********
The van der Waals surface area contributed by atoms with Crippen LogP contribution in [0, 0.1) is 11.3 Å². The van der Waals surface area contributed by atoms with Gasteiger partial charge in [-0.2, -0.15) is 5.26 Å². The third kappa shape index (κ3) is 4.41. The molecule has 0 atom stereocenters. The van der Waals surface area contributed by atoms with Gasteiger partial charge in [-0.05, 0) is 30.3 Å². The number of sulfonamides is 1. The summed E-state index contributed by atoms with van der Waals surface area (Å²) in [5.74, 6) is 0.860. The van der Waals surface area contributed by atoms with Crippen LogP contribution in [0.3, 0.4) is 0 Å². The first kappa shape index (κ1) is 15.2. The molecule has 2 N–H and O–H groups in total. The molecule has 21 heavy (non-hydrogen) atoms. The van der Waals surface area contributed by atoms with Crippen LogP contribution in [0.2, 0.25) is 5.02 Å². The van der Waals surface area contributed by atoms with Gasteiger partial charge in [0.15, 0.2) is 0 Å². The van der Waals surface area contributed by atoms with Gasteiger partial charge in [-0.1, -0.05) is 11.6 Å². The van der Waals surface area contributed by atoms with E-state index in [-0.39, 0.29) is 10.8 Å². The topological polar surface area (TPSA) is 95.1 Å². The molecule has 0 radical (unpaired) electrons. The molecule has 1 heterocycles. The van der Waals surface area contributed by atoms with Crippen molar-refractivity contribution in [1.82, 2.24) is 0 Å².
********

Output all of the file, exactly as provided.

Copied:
The van der Waals surface area contributed by atoms with Crippen LogP contribution in [0, 0.1) is 11.3 Å². The van der Waals surface area contributed by atoms with Gasteiger partial charge in [-0.2, -0.15) is 5.26 Å². The third kappa shape index (κ3) is 4.41. The molecule has 0 atom stereocenters. The van der Waals surface area contributed by atoms with Gasteiger partial charge in [-0.05, 0) is 30.3 Å². The number of sulfonamides is 1. The summed E-state index contributed by atoms with van der Waals surface area (Å²) in [5.74, 6) is 0.860. The van der Waals surface area contributed by atoms with Crippen LogP contribution in [0.3, 0.4) is 0 Å². The first kappa shape index (κ1) is 15.2. The molecule has 2 N–H and O–H groups in total. The molecule has 21 heavy (non-hydrogen) atoms. The van der Waals surface area contributed by atoms with Crippen LogP contribution in [0.2, 0.25) is 5.02 Å². The van der Waals surface area contributed by atoms with Gasteiger partial charge in [0.15, 0.2) is 0 Å². The van der Waals surface area contributed by atoms with Gasteiger partial charge in [-0.1, -0.05) is 11.6 Å². The van der Waals surface area contributed by atoms with E-state index in [-0.39, 0.29) is 10.8 Å². The topological polar surface area (TPSA) is 95.1 Å². The molecule has 0 radical (unpaired) electrons. The molecule has 1 heterocycles. The van der Waals surface area contributed by atoms with Crippen molar-refractivity contribution in [1.82, 2.24) is 0 Å².